The search for a child by a migrant worker in Beijing has sparked outrage and anger

The search for a child by a migrant worker in Beijing has sparked outrage and anger ...

BEIJING, January 20 - (This January 20 story corrects the translation of the hashtag in the third paragraph.)

On Thursday, a migrant worker in Beijing caught COVID-19 while searching for his missing son sparked concern and displeasure on social media, drawing attention to the challenges faced by the floating population in China's cities.

A 44-year-old man was identified by his surname Yue in the affluent Chaoyang district on Wednesday, and his frequent and wide-ranging movements around the city, at odd hours, were widely discussed online.

Yue was declared "the most skilled working man found in a COVID-19 investigation," according to social media users. A hashtag that garnered over 60 million views on Weibo, drawing attention to China's widespread inequality that last year led President Xi Jinping to challenge for "common prosperity."

Former fisherman from central China's Henan province said he had arrived in Beijing last year, knowing his 21-year-old son Yue Yuetong had served as a cook in the capital.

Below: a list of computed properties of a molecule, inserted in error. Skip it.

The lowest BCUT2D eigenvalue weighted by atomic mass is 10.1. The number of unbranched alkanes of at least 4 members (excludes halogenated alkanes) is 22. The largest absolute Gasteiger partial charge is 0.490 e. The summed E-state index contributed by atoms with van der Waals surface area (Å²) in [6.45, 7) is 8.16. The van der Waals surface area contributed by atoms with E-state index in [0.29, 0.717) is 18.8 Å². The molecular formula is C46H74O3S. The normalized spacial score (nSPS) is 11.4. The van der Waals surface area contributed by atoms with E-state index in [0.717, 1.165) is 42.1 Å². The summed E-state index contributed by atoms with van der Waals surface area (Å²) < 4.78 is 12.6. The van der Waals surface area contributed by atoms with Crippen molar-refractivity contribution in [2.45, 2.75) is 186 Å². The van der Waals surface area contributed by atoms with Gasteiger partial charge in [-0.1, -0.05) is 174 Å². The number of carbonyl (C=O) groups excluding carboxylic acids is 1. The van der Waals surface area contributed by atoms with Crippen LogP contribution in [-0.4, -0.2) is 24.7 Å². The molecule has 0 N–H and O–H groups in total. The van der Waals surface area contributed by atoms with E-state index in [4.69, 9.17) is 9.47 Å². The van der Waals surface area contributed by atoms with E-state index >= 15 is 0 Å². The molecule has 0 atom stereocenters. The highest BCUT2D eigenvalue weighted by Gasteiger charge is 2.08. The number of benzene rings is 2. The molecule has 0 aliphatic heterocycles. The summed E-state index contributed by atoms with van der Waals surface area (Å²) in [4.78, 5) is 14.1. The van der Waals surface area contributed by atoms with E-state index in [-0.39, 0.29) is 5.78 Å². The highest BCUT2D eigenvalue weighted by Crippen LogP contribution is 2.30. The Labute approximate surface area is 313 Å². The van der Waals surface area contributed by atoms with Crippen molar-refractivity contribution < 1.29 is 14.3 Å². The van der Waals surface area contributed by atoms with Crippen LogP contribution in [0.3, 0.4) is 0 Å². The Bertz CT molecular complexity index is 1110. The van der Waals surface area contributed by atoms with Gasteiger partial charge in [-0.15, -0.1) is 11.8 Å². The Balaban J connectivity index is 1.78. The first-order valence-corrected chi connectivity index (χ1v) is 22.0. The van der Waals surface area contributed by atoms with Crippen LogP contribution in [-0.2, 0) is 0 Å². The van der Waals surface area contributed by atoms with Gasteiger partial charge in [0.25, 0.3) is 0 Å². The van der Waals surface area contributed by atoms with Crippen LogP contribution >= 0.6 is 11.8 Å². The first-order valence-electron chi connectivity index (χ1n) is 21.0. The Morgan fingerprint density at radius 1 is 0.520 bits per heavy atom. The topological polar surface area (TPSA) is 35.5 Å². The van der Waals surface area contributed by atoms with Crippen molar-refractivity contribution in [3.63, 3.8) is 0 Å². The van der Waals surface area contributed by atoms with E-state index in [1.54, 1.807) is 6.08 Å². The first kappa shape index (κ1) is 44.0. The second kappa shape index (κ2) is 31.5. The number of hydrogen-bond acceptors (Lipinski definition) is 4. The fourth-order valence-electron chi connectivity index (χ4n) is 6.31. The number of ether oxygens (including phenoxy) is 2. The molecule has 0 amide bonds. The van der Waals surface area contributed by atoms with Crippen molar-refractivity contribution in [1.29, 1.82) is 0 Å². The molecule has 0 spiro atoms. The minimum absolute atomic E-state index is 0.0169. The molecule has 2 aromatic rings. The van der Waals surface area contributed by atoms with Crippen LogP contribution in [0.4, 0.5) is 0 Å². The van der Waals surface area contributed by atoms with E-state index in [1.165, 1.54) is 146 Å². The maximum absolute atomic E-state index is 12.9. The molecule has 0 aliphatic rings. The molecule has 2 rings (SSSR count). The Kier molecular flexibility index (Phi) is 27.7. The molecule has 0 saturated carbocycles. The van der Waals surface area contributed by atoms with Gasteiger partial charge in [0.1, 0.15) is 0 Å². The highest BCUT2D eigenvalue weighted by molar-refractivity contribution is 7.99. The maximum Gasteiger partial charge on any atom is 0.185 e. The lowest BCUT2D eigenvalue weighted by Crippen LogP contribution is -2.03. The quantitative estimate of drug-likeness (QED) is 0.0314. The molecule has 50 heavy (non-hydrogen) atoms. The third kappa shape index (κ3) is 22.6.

Originally, he took different duties from garbage collection to moving construction materials, and is now the main breadwinner for a six-person household, including his paralysed father.

Yue, who is being treated in a Beijing hospital, said that since his disappearance in August 2020 he had worked in several provinces searching for him.

"I don't think I'm pitiful, but I want to do my work well rather than steal or rob, rely on my own strength, my own two hands, make some money, and find my son," he told China Weekly News.

According to a report obtained by Yue to the state-run Beijing News, the son of Yue, who turns 21 this year, and is among China's roughly 285 million migrant workers who move to cities seeking employment and a better life.

A police station in Rongcheng has stated that it was conducting an investigation.

As China prepares for the Lunar New Year's Eve holiday, Reuters was unable to reach Yue, whose story emerged as the United Nations is on alert for the presence of the Omicron variant and as COVID-19 outbreaks again disrupt travel expectations.

Several social media users drew attention to the disparity between Yue's movements and another recent COVID-19 incident in Beijing who went to a ski resort and a jewelry store before testing positive for the virus.

"I don't know if 'common prosperity' is a false word, but it's the government's duty to ensure every worker can live respectfully," said another Weibo user.

($1 = 6.3432 Chinese yuan renminbi)

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